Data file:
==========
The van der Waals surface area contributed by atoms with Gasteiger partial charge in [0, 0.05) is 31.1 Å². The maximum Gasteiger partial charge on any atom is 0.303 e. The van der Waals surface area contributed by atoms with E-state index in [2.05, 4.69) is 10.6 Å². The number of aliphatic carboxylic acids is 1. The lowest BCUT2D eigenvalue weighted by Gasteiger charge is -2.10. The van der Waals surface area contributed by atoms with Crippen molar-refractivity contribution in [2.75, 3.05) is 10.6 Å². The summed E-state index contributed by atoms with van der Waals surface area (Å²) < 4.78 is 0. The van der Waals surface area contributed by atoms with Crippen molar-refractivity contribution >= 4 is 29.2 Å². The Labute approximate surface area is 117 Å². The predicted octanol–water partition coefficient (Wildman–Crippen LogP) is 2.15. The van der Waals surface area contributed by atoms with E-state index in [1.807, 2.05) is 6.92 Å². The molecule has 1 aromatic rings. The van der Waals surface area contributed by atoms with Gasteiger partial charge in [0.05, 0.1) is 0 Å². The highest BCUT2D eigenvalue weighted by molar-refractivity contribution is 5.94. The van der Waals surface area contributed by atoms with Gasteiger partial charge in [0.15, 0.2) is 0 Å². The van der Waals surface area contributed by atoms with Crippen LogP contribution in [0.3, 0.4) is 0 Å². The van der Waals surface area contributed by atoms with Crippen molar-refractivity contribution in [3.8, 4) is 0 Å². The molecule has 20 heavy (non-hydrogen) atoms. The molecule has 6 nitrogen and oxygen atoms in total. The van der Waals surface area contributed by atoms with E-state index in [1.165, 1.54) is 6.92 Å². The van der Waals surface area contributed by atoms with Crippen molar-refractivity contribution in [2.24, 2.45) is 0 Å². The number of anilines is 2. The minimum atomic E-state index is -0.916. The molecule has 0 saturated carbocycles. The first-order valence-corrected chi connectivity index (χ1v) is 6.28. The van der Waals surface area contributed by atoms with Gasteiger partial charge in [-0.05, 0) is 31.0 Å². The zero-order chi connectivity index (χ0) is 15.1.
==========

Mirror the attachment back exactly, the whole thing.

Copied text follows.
The van der Waals surface area contributed by atoms with Gasteiger partial charge in [0, 0.05) is 31.1 Å². The maximum Gasteiger partial charge on any atom is 0.303 e. The van der Waals surface area contributed by atoms with E-state index in [2.05, 4.69) is 10.6 Å². The number of aliphatic carboxylic acids is 1. The lowest BCUT2D eigenvalue weighted by Gasteiger charge is -2.10. The van der Waals surface area contributed by atoms with Crippen molar-refractivity contribution in [2.75, 3.05) is 10.6 Å². The summed E-state index contributed by atoms with van der Waals surface area (Å²) < 4.78 is 0. The van der Waals surface area contributed by atoms with Crippen molar-refractivity contribution >= 4 is 29.2 Å². The Labute approximate surface area is 117 Å². The predicted octanol–water partition coefficient (Wildman–Crippen LogP) is 2.15. The van der Waals surface area contributed by atoms with E-state index in [1.807, 2.05) is 6.92 Å². The molecule has 1 aromatic rings. The van der Waals surface area contributed by atoms with Gasteiger partial charge in [0.05, 0.1) is 0 Å². The highest BCUT2D eigenvalue weighted by molar-refractivity contribution is 5.94. The van der Waals surface area contributed by atoms with Gasteiger partial charge in [0.15, 0.2) is 0 Å². The van der Waals surface area contributed by atoms with Crippen LogP contribution in [0.3, 0.4) is 0 Å². The van der Waals surface area contributed by atoms with Crippen molar-refractivity contribution in [3.8, 4) is 0 Å². The molecule has 20 heavy (non-hydrogen) atoms. The molecule has 6 nitrogen and oxygen atoms in total. The van der Waals surface area contributed by atoms with E-state index in [1.165, 1.54) is 6.92 Å². The van der Waals surface area contributed by atoms with Crippen molar-refractivity contribution in [2.24, 2.45) is 0 Å². The number of anilines is 2. The minimum atomic E-state index is -0.916. The molecule has 0 saturated carbocycles. The first-order valence-corrected chi connectivity index (χ1v) is 6.28. The van der Waals surface area contributed by atoms with Gasteiger partial charge in [-0.05, 0) is 31.0 Å². The zero-order chi connectivity index (χ0) is 15.1.